Complying with General Insurance Standards Council (GISC) rules is set to cost the industry more than £870m per year, Insurance Times can reveal.
GISC chief executive Chris Woodburn said compliance costs could be about 3% of a member firm's revenue.
The general insurance industry produced revenue of £27bn in 1999. If every insurance company spent 3% of its gross premium income on GISC compliance, the industry would spend up to £870m.
But consultant firm Cap Gemini Ernst & Young warned costs could rise as high as 10% for any firms that avoided joining and were later forced to comply.
Its report said: "Integrating and evidencing compliance with GISC will add 2%-3% to the annual cost base of compliance conscious insurers. Failure to act, however, could increase this to 7%-10%, if retrospective compliance follows the experience of life and pensions."
The company's regulatory consulting team head, Stephen Banks, said: "If you can proactively build GISC compliance into your training, technology and recruitment then you can dilute the costs."
Woodburn said: "It would be naive of me to say there would be no additional cost of complying with GISC rules, notwithstanding that we are enforcing good business practice."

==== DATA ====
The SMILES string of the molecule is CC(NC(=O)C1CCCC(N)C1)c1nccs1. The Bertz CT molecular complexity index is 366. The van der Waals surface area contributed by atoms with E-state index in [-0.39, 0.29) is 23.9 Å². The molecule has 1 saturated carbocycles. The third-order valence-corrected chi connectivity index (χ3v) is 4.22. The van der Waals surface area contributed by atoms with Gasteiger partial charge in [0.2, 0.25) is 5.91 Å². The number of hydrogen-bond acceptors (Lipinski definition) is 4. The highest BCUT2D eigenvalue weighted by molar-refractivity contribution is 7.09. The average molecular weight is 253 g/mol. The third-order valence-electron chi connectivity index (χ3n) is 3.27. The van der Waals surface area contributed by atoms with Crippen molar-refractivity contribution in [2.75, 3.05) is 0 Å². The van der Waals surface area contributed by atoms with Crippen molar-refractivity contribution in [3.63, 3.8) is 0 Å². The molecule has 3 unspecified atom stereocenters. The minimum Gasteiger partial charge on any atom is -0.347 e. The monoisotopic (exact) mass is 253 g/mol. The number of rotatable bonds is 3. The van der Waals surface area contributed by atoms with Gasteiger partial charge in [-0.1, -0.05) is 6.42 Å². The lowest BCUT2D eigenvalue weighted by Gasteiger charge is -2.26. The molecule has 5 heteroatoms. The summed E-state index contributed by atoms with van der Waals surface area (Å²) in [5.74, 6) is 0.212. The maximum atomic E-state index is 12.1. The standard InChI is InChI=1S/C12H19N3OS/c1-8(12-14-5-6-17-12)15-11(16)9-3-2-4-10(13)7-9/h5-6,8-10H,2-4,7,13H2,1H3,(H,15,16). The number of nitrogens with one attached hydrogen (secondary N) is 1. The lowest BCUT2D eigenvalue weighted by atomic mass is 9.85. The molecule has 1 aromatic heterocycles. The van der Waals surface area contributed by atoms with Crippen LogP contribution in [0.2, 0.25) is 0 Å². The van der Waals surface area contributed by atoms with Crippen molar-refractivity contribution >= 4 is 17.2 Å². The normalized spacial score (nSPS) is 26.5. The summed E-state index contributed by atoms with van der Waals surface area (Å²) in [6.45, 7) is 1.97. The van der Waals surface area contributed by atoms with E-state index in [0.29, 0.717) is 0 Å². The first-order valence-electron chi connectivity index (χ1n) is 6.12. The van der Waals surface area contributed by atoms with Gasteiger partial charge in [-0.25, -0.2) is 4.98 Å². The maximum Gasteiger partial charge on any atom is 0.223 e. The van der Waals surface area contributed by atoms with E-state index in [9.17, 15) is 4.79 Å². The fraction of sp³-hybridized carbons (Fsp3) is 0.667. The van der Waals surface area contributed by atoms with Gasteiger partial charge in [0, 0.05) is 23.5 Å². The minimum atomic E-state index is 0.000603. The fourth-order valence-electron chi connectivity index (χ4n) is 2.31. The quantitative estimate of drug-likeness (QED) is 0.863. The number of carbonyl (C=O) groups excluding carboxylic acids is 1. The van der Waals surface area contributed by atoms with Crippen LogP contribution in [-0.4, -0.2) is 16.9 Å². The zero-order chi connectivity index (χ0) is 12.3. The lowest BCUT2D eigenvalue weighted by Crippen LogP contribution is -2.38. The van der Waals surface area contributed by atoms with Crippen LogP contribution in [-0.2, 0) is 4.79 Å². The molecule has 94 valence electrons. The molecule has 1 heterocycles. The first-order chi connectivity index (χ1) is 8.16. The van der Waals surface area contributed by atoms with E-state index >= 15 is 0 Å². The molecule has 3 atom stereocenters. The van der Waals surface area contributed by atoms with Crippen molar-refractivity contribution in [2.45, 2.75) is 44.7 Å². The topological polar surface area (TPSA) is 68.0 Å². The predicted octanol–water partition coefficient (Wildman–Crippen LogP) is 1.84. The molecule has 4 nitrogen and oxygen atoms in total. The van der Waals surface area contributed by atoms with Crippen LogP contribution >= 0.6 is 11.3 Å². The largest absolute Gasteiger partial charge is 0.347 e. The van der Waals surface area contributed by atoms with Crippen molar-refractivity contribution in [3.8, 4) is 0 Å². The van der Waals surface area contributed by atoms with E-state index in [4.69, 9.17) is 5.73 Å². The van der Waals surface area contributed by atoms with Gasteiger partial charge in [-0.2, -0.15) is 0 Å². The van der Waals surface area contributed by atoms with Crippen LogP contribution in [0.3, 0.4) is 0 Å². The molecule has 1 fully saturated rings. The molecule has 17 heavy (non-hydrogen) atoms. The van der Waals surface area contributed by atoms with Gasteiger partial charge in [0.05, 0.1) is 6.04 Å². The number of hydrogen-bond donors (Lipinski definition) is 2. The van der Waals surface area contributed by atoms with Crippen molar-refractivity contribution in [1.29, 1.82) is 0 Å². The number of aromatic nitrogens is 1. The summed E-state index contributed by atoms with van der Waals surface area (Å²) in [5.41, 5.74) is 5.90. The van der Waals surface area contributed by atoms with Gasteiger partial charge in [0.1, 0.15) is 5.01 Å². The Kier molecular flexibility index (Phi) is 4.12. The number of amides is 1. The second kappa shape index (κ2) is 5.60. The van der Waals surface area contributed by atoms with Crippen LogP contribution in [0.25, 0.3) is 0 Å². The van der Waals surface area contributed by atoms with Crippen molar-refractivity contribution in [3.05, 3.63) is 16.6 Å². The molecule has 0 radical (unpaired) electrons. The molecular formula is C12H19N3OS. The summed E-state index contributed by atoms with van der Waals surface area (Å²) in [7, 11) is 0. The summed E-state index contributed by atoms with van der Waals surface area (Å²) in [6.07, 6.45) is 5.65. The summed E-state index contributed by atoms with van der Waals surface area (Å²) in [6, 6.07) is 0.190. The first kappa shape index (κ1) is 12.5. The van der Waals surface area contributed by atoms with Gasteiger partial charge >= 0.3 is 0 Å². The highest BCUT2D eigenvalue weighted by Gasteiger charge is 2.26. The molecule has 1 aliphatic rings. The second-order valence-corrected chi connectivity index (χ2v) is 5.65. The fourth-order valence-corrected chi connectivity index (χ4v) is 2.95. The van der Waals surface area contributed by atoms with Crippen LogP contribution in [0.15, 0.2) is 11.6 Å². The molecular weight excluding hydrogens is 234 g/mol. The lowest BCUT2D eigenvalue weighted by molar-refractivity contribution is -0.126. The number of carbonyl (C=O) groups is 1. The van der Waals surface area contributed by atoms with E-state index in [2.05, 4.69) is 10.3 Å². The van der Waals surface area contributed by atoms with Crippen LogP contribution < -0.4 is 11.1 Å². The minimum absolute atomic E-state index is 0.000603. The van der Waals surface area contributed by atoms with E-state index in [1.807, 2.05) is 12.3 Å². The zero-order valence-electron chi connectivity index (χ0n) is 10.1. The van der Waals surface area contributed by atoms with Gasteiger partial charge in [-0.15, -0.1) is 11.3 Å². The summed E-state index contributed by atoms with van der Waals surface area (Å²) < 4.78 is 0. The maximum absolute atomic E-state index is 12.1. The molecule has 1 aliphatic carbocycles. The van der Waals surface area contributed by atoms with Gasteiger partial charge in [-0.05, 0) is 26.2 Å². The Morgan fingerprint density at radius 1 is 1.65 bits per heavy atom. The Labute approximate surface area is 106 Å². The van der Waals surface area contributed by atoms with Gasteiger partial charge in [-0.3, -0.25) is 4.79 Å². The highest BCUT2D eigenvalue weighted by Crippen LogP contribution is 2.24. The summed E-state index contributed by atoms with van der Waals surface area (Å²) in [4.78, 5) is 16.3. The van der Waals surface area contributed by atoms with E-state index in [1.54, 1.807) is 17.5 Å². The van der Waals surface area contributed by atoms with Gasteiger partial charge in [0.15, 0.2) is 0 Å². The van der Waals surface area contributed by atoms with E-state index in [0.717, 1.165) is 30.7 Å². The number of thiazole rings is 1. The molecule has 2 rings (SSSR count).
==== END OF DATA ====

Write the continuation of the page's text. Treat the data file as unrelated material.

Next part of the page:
He admitted some companies were voicing complaints about the costs of paperwork required.
"The rules are requiring a degree of record-keeping that firms are not accustomed to follow under existing practices."
Woodburn added he would be alarmed if the cost of compliance was higher than 3%.
Speaking later to Insurance Times, he said compliance costs would vary according to a company's need to adapt its practices.
He indicated the GISC was likely to undertake a survey of members to discover the true costs of doing business by the new rules.
"It's important to know the economic impact of the rules. It's an interesting piece of work which we will probably have to do if we go for exemption."
The GISC board opted this week to pursue exemption from the Competition Act to win official approval for its rulebook.
It has more than 6,100 members, with another 900 firms going through the application process.